A little while ago, art director Anna Sullivan spotted an old vintage postcard featuring stilt walking shepherds. Stilt walking shepherds! Curious, as anyone in their right mind would be, Anna started digging into why these shepherds were atop stilts — which we now only associate with childhood games and circus performances — to herd sheep.
As it turns out in the Landes region of France, “not far from Bordeaux”, the use of stilts is a traditional tactic for shepherds, helping them extend “their field of vision to watch their sheep and also to walk on the moor ground in this region,” Anna tells It’s Nice That. “In France, they call the stilts ‘tchangues’, which means ‘big legs’.”
Anna’s chance coming across the postcard led her into researching all the way back to two centuries ago when stilt walking died out “as the planting of forests and draining of marshland changed the terrain,” she explains “but, it is still practised in local folk clubs like the Lous Esquirous”. Who, consequently Anna has worked with for an incredible shoot harking back to this tradition for Süddeutsche Zeitung Magazin Stil Leben with Nansen and Piccard, and photographed by Hill and Aubrey.
Anna’s commissioning of Hill and Aubrey, otherwise known as photography duo Tim Hill and James Finnigan, is the perfect partnering for a project interpreting a tradition with an editorial contemporary twist. Especially, as Anna points out, that “from the beginning, we wanted to show real people and Hill and Aubrey is well known for catching the atmosphere and characters of authentic folk in its special way”.
When it came down to the actual shoot day, Anna worked with stylist Samira Fricke to “connect the dots between the already wonderful traditional clothes, like sheepskin vests and barrettes, and current fashion collections to create a new aesthetic,” she says. And, the fact that stilts were obviously a must have for the shoot, gave Samira creative freedom too, adding “an extra five feet to each model, which allowed Samira to use a lot of long garments and layering”.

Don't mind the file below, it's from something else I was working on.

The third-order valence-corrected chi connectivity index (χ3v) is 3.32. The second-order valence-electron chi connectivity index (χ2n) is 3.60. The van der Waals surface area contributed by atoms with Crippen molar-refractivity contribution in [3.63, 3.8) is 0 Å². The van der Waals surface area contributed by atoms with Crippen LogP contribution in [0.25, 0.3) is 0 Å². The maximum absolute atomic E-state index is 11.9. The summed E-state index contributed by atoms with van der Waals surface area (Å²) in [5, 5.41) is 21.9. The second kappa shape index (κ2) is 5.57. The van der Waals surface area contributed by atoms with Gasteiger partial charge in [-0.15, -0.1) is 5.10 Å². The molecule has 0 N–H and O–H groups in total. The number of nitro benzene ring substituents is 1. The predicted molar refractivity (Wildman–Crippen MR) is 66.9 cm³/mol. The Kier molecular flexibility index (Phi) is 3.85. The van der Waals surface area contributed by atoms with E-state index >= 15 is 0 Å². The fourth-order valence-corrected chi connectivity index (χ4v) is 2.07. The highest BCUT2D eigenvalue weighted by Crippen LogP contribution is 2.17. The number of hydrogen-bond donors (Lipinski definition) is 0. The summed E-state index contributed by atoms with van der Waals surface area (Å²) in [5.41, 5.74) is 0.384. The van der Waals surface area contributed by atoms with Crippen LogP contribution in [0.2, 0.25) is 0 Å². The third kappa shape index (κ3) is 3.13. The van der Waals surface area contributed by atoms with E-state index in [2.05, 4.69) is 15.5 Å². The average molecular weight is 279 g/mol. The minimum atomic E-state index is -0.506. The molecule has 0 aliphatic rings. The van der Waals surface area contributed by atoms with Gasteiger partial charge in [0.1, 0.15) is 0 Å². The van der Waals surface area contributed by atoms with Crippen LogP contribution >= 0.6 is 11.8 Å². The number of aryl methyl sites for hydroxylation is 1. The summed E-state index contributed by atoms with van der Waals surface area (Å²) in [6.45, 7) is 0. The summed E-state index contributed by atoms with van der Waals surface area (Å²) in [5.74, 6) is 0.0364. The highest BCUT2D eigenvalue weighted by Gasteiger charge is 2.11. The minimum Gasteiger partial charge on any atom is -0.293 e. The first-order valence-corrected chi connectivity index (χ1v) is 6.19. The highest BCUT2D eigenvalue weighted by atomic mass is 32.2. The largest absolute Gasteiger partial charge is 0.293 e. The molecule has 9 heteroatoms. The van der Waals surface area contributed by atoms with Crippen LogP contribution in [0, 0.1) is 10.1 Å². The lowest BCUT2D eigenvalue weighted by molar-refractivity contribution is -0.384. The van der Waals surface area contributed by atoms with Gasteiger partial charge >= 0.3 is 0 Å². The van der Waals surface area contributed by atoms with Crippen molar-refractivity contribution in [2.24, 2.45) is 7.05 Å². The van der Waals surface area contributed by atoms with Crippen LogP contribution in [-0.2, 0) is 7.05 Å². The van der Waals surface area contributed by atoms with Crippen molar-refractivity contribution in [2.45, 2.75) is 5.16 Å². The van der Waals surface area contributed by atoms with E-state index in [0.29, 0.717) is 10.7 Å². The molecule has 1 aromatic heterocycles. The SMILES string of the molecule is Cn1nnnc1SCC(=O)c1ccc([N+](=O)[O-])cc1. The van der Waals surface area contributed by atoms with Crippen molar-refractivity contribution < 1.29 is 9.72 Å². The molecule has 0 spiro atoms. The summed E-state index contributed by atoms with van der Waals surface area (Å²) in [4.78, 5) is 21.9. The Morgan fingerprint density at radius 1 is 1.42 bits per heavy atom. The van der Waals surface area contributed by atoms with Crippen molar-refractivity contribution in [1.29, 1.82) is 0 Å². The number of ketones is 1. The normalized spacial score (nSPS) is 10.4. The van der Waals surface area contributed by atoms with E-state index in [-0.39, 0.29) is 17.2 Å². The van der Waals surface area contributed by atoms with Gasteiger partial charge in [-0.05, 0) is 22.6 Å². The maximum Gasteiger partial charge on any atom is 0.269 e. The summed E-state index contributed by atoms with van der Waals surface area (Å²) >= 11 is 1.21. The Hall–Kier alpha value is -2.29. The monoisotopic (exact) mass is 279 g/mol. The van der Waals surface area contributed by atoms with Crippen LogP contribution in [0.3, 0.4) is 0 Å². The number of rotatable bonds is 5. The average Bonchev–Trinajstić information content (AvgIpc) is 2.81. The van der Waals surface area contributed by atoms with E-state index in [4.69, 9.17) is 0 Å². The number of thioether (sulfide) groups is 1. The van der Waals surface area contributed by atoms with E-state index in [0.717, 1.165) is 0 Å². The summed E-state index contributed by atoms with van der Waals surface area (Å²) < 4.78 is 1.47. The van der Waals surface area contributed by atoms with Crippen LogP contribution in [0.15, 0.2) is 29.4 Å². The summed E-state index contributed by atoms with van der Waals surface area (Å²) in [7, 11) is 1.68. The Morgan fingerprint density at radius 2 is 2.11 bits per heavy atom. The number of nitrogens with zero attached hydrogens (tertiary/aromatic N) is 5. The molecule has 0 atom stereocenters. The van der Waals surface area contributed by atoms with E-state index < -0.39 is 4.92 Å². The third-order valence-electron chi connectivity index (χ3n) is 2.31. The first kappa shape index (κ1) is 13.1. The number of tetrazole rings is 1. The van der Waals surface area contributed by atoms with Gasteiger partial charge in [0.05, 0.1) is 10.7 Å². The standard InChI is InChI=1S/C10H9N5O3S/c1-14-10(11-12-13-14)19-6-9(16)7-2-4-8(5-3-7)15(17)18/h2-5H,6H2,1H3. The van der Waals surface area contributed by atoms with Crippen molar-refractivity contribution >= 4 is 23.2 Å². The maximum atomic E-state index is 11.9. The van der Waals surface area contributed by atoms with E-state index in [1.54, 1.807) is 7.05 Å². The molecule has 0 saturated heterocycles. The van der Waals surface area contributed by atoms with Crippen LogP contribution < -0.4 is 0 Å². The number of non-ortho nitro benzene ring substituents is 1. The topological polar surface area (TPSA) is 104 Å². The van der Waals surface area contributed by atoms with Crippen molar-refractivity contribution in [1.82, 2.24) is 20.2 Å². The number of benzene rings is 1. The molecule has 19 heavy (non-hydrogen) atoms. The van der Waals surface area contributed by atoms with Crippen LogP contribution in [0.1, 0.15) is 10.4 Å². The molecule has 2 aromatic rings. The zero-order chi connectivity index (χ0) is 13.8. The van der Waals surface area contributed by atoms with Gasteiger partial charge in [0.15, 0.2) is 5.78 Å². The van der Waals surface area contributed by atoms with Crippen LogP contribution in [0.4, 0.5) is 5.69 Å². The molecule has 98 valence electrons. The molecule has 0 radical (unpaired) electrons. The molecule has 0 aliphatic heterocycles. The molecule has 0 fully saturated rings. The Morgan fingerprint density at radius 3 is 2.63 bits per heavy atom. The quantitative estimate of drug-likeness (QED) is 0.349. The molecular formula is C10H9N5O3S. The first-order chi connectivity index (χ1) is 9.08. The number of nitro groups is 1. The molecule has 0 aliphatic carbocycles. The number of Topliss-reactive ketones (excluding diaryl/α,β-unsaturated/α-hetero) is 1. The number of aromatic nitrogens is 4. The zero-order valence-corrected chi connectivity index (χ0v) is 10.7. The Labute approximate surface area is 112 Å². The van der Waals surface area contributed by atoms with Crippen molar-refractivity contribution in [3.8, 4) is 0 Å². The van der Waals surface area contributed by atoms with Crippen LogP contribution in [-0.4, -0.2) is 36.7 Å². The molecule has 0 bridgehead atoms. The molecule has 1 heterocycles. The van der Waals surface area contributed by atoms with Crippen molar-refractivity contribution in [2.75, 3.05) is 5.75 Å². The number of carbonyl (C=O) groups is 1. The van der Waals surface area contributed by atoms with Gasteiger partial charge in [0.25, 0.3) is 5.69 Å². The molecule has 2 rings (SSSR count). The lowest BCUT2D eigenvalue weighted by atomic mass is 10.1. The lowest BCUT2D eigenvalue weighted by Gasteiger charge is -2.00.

In terms of location, the shoot led the team to Eco Museum Parc in Landes “where you have to go full Indiana Jones style and take an old train to get to,” Anna explains. “Within the Parc, they modelled the landscape back to the way it would have been in the 19th Century, making for some interesting shooting locations with the models and photographers standing in three feet of moor”. While Anna anxiously stood at the side, “hoping that neither an expensive camera nor a valuable fashion piece takes a fall into the mud below,” she recalls. “Luckily, the stilt walkers seemed to be more confident on the stilts than not.”
The result is an editorial shoot which combines fascinating heritage that you couldn’t help but stop and look at while flicking through the magazine due to Anna’s vision, Hill and Aubrey’s photography, Samira’s styling and, without a doubt, the modelling by Lous Esquirous.
- Yuri Andries captures life in the harsh and beautiful landscapes of Ladakh
- Meet Collletttivo: an expanding group of typography buffs with an open source philosophy
- Creative agency bus.group on its beautiful and playful editorial designs
- A Black Cover Design on how corporate graphic design can change employee moods
- Kelly Anna and Josie Tucker create an empowering zine to celebrate female strength
- Diyala Muir's animation Blue Hands mimics the surreal experience of grief
- Photographer Ryan Duffin embraces the quirks of his subjects and the outtakes of life
- KFC's latest ad reminds you it's not AFC, BFC, or even CFC
- Alexis Jamet's animations are warm, nostalgic and beautiful in their simplicity
- République's new look for Playboy is "aimed at anybody and everybody"
- Lars Högström's typographic choices are inspired by the hip-hop cassettes of the 90s and 00s